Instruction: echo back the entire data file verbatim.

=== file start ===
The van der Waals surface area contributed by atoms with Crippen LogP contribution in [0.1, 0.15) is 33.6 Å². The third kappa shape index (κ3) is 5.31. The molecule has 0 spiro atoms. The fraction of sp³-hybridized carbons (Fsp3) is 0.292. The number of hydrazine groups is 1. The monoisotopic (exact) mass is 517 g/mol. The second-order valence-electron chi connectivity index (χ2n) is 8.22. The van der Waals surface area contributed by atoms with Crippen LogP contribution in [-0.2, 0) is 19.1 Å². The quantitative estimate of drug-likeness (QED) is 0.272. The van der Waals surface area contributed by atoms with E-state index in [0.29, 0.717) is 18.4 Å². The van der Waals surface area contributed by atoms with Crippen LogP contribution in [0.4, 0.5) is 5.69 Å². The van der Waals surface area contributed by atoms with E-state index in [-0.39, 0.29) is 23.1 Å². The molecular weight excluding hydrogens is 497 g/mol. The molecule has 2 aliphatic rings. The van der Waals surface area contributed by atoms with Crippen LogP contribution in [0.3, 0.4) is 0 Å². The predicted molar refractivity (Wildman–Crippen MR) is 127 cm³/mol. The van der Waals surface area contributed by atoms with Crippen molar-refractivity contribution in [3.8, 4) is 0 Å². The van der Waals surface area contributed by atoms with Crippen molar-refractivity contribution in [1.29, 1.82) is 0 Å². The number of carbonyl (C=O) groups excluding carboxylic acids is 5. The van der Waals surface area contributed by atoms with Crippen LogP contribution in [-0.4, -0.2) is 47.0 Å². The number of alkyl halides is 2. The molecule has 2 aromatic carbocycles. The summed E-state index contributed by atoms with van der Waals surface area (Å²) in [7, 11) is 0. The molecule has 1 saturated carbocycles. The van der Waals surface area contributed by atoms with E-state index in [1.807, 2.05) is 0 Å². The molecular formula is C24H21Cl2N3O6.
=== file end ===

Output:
The van der Waals surface area contributed by atoms with Crippen LogP contribution in [0.1, 0.15) is 33.6 Å². The third kappa shape index (κ3) is 5.31. The molecule has 0 spiro atoms. The fraction of sp³-hybridized carbons (Fsp3) is 0.292. The number of hydrazine groups is 1. The monoisotopic (exact) mass is 517 g/mol. The second-order valence-electron chi connectivity index (χ2n) is 8.22. The van der Waals surface area contributed by atoms with Crippen LogP contribution in [-0.2, 0) is 19.1 Å². The quantitative estimate of drug-likeness (QED) is 0.272. The van der Waals surface area contributed by atoms with E-state index in [0.29, 0.717) is 18.4 Å². The van der Waals surface area contributed by atoms with Crippen LogP contribution in [0.4, 0.5) is 5.69 Å². The van der Waals surface area contributed by atoms with E-state index in [-0.39, 0.29) is 23.1 Å². The molecular weight excluding hydrogens is 497 g/mol. The molecule has 2 aliphatic rings. The van der Waals surface area contributed by atoms with Crippen LogP contribution in [0.3, 0.4) is 0 Å². The predicted molar refractivity (Wildman–Crippen MR) is 127 cm³/mol. The van der Waals surface area contributed by atoms with Crippen molar-refractivity contribution in [3.8, 4) is 0 Å². The van der Waals surface area contributed by atoms with Crippen molar-refractivity contribution in [1.29, 1.82) is 0 Å². The number of carbonyl (C=O) groups excluding carboxylic acids is 5. The van der Waals surface area contributed by atoms with Crippen LogP contribution in [-0.4, -0.2) is 47.0 Å². The number of alkyl halides is 2. The molecule has 2 aromatic carbocycles. The summed E-state index contributed by atoms with van der Waals surface area (Å²) in [7, 11) is 0. The molecule has 1 saturated carbocycles. The van der Waals surface area contributed by atoms with E-state index in [1.807, 2.05) is 0 Å². The molecular formula is C24H21Cl2N3O6.